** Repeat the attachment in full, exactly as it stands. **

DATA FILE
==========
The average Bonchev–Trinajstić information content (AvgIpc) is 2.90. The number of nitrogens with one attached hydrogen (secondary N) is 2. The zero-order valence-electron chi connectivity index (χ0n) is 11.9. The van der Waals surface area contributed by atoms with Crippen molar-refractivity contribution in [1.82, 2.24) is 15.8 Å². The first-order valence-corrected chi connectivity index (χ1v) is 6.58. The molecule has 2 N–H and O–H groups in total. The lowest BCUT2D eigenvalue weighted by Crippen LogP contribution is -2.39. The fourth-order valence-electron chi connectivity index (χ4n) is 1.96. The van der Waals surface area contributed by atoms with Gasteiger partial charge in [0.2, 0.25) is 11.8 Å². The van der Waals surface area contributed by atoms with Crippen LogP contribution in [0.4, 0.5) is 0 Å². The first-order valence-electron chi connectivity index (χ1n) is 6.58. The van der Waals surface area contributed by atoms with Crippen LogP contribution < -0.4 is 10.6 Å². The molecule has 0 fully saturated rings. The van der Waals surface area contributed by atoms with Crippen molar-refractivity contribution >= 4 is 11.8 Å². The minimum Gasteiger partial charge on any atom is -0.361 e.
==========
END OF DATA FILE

The average Bonchev–Trinajstić information content (AvgIpc) is 2.90. The number of nitrogens with one attached hydrogen (secondary N) is 2. The zero-order valence-electron chi connectivity index (χ0n) is 11.9. The van der Waals surface area contributed by atoms with Crippen molar-refractivity contribution in [1.82, 2.24) is 15.8 Å². The first-order valence-corrected chi connectivity index (χ1v) is 6.58. The molecule has 2 N–H and O–H groups in total. The lowest BCUT2D eigenvalue weighted by Crippen LogP contribution is -2.39. The fourth-order valence-electron chi connectivity index (χ4n) is 1.96. The van der Waals surface area contributed by atoms with Gasteiger partial charge in [0.2, 0.25) is 11.8 Å². The van der Waals surface area contributed by atoms with Crippen LogP contribution in [0.4, 0.5) is 0 Å². The first-order valence-electron chi connectivity index (χ1n) is 6.58. The van der Waals surface area contributed by atoms with Crippen LogP contribution < -0.4 is 10.6 Å². The molecule has 0 fully saturated rings. The van der Waals surface area contributed by atoms with Crippen molar-refractivity contribution >= 4 is 11.8 Å². The minimum Gasteiger partial charge on any atom is -0.361 e.